Pointing To The Alternative

I had the privilege to converse with an old friend recently.

I came across him about 18 years ago. He is one of those guys who you can immediately love because he’s such a gently, honourable man. He is not afraid to cry for Go and he’s very sincere in his commitment to God and His church. As I sat with him and we spoke about church, it became apparent that the man was working himself too hard. He was aware of it himself, but there was that overriding sense of duty to ensure the standards of the organisation were maintained.

As we dug a bit deeper it was clear there was a sense in which church life wasn’t something that presented an alternative to the life people regularly lived. It appeared to be something in addition to the regular life. So it was a case that there was the old life with the pursuit of security and worldly acceptance, and to cap it off there was a sense of religious duty and obligation.

The tragedy about this picture was that it was evidently a state of affairs accepted by the status quo in the organisation. Not only that, but merely questioning this approach to things would be quickly dismissed with tut-tuts and shaking heads at such a ridiculous notion.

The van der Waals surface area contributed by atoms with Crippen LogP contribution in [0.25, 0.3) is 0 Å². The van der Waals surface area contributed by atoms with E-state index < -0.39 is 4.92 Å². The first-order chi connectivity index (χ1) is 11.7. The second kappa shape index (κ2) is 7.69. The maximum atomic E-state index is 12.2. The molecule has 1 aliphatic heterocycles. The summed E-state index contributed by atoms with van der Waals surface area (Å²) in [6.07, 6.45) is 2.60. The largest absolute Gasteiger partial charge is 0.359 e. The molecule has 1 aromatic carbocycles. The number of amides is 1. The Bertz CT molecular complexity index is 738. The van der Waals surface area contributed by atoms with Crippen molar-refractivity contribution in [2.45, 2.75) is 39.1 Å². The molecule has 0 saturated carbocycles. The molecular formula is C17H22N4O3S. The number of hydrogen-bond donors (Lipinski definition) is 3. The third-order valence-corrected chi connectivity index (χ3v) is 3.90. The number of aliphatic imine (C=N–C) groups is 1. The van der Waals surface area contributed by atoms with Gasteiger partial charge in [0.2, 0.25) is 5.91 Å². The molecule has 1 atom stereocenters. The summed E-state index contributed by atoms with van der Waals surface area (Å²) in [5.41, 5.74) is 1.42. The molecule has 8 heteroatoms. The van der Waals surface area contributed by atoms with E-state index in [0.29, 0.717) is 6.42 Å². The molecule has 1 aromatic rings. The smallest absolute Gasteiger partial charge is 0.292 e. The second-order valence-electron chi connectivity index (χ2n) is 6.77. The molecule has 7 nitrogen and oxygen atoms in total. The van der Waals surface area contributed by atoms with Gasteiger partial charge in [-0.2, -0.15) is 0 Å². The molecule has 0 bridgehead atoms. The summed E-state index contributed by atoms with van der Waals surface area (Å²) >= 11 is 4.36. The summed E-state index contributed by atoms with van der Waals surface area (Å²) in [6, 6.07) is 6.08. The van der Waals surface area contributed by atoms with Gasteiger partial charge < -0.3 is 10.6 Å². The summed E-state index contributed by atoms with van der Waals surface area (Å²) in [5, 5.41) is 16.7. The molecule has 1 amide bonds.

This is sad because it’s not what Jesus came declaring when He walked among us. That was not the good news that informed people to leave their occupation and spend quality time learning from him. That was not what persuaded 120 people to be watching and waiting in an upper room to be filled with His Spirit and boldly proclaim His great deeds. That was not the outcome of the first samplings of church following the day of Pentecost.

In all the busyness and desires to fulfil the routine of religious activity, we can miss the amazingly significant point that in His life, death, resurrection, ascension and promised return Jesus didn’t just leave something to turn our lives around. He pointed us to the alternative to the script we were previously living from.

That script came in various forms and disguises but it’s common theme negated the reality of the Creator God shown through the stormy love affair with the nation of Israel. It refuses to acknowledge amazing grace, preferring the efforts of man to attain something greater. The problem with this script is that it ends up leading to a great disconnect with essential elements of existence. Disconnect with the very defining factor of what makes us human. Disconnect with the defining factor of the world we’ve been blessed to inhabit. Those disconnects are reflected in the decay, disarray, disease and death that plagues this earth despite so many illuminating expressions of beauty.

Jesus came pointing to the alternative and His challenge to His followers remains if they will live faithful lives that also point to the alternative.

For His Name’s Sake


C. L. J. Dryden


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